A time zone is where in different regions

A time zone is where in different regions, a different local time is set in relation to a world standard time. The term for this world standard time is “Greenwich Mean Time.” Australia and the UK have different time zones as they are different sides of the world, as well as a separate time zone to the UK, they have 3 separate time zones. The International Date Line is the imaginary line that separates two consecutive calendar days. It has been changed various times in order to cater for different countries and their needs. An effect of crossing time zones and the IDL can be Jet Lag: those who are regular travellers have different ways in which they can limit the effects of jet lag.

Length of flight. The length of a flight is simply the amount of time you are on a flight from one destination to another. For example, London to New York, which takes approximately 6 hours, 47 minutes on a direct flight.
Extreme climatic conditions e.g. monsoons, hurricanes. The most intense storms affect areas around the Tropic Of Cancer in the northern hemisphere and the Tropic of Capricorn in the southern hemisphere. The storms are seasonal; hurricane and typhoon seasons are between June and November, particularly August and September and the cyclone season is between November and March. Visitors tend to avoid taking their holidays in risk areas during these times and will book their holidays when the weather is more satisfactory. The most severe tropical storms are known as hurricanes, cyclones or typhoons; all of which depend on the location to occur. Hurricanes –
1. They rarely hit the same area twice and if visitors do want to travel during the hurricane season, they can get a good holiday for an excellent price.
2. They suffer disruption to their holidays.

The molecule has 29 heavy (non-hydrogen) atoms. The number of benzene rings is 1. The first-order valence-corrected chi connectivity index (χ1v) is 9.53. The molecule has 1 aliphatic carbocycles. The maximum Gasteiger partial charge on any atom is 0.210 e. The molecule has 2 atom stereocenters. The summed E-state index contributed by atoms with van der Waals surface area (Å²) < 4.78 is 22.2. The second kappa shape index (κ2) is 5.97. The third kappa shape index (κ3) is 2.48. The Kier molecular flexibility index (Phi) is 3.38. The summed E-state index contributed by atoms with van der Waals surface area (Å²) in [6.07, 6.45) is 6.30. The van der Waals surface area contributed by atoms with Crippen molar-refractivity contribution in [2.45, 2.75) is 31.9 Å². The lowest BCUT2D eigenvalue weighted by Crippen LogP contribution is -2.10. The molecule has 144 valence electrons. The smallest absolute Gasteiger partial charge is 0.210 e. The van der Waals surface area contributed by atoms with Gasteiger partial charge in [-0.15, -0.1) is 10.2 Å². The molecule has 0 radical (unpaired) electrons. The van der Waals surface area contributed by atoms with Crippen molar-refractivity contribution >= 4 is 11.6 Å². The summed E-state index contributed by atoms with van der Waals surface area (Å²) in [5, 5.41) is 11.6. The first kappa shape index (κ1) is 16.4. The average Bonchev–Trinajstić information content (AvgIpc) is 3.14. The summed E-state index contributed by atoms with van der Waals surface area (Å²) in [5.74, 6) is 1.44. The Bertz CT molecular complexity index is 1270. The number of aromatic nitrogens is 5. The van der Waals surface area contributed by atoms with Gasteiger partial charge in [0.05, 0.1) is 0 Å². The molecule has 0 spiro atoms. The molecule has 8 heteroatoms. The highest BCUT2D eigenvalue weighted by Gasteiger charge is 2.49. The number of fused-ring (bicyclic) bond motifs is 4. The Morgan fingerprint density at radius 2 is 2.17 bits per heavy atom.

3. Prospective holidaymakers may have their holiday cancelled.
4. They threaten personal safety and can result in loss of life.
Monsoons –
1. Countries such as India and the exotic island of the Maldives, are affected by monsoons in the 2 seasons – wet which is from June to September and the dry from December to March.
2. During the wet season, monsoon rain can be torrential. It can affect travel and even cause floods.
3. 80% of India’s rain falls during the monsoon months of June to September.
4. The monsoon rains are sudden and can quickly be followed by sunshine.
5. In the Maldives, between the seasons, the temperature remains at a fairly constant 30c
6. The north-east monsoon lasts from January to March.
7. The south-west monsoon is from May to November.
8. Sudden rains can have a detrimental effect on a holiday and people who have planned a special holiday would need to take the weather into account.

Entry requirements e.g. visas, vaccinations, certificates. Depending on the destination, tourists may require various documents, including visas and vaccination certificates. These can take time to obtain and they also require additional money
Travel restrictions e.g. international conflicts, FCO advice (FCO website) Travel restrictions are put in place by the government after it has been determined that it is irresponsible for visitors to visit a destination, typically due to a hazardous political situation or an epidemic of a disease. Tour operators will offer customers that have already booked a holiday, a refund or an alternative holiday if restrictions are put in place after the booking of the holiday has been done. On a more serious level, those travellers who are independent are unlikely to receive any cover in the scenario that there is an outbreak of war or terrorist activity. The FCO has a responsibility to build the UK’s prosperity by increasing exports and investments, opening markets and promoting sustainable global growth.
Safety e.g. crime, unrest (FCO)
Health and safety issues e.g. HIV pandemics (FCO) Deep vein thrombosis – over the recent years, DVT has got more coverage in the media, more than any other air travel related issues. Passengers, flight attendants and even pilots are affected by this. Pilots more so as they are more likely to be sitting down for longer unlike the passengers who may walk about and the flight attendants that regularly exercise whilst on flight to try and deter this happening.
Social situations e.g. poverty, exploitation